It’s all a bit of a haze, but I’m pretty sure I kicked the cat that day. I know I didn’t kick the dog, because I didn’t have one, and I didn’t kick my son, because I knew if one day I wrote an article about it, it would look bad. So no doubt the cat copped the brunt.
In 2008 Storm lost, dreadfully, to a Manly side inspired by their departing hero Steve ‘Beaver’ Menzies, the finest footballer ever to be named after a vagina.
And then in 2010…we found out the 2007 and 2009 wins weren’t, and I discovered that if it was difficult seeing your team lose on grand final day, it was even worse watching your team lose a grand final two and a half years after the grand final was played.
The curse that had haunted me since Steve Jackson barrelled over in 1989 was surely back. And the ledger of those 21 years of grand finals seemed to be definitely in the red – more heartache than pleasure, more agony than ecstasy.
And here we are again. Like 2006, my teams – interstate aliens in either code – have reached that last day. One itching for redemption, one dreaming of against-the-odds glory. Both of them carrying my fragile mood upon their shoulders.
Because if things go badly this weekend for me, it will be cruel. Horrifically, nightmarishly, and completely unjustly cruel. I will wallow in my grief. I will drown in my anger. I will bawl in my deep, dark hatred for the opposing side.
And how unfair is that? I assure you that at 5pm Saturday, if Sydney loses, any Hawthorn supporter alive will be my mortal enemy and I shall be sworn to strike them down. And this time, my son actually is one, so he won’t get off so easy.
At 8pm Sunday if Melbourne goes down, the same goes for Bulldogs fans, though to be fair they’re pretty much always my mortal enemies. If both of them lose, I won’t be responsible for my actions, nor for my dropping of the C-word on Twitter.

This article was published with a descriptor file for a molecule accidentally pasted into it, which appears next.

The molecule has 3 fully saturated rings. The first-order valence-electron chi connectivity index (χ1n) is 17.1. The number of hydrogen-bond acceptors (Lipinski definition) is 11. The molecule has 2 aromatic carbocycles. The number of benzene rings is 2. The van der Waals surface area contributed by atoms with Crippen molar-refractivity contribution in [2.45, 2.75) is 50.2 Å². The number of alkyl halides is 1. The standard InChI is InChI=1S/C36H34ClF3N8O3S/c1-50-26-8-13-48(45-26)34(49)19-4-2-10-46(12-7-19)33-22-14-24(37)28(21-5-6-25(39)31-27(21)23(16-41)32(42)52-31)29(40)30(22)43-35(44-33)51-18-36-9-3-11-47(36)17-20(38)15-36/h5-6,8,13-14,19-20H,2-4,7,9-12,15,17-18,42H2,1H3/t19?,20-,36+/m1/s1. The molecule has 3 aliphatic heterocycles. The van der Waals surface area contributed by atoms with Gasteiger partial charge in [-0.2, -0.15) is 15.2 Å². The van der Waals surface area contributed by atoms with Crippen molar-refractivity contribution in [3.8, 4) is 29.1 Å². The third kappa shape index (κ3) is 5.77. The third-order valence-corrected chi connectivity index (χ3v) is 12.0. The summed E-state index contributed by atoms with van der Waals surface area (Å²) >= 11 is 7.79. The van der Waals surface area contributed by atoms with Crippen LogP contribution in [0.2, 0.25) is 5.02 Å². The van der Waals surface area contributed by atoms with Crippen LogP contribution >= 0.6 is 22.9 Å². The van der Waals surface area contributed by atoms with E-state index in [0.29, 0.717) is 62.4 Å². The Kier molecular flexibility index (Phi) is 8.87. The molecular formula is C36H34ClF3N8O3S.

And this is why grand finals are so cruel: not just because they set our nerves on edge and bring us to the edge of sobbing delirium, and not just because the pain of defeat seems so much more intense than the euphoria – or relief – of victory, but because they make us enemies of each other.
Good, decent, reasonable people will hate each other this weekend for what are, literally, incredibly stupid reasons.
It’s a sad and distressing aspect of human nature, and yet it is, perhaps, the purest and most wonderful essence of everything about sport that makes us want to obsessively follow it without actually being involved in it in any way.
This weekend, if you are not with me, you are against me. And who would have it any other way?
Ben Pobjie is a writer and comedian writing weekly on The Age, New Matilda and The Roar, whose promising rugby career was tragically cut short the day he stopped playing rugby and had a pizza instead. The most he has ever cried was the day Balmain lost the 1989 grand final. Today he enjoys the frolics of Wallabies, Swans, baggy greens, and Storms. Ben is also the author of the books Surveying the Wreckage, Superchef, and his latest, The Book of Bloke, available from Momentum Books.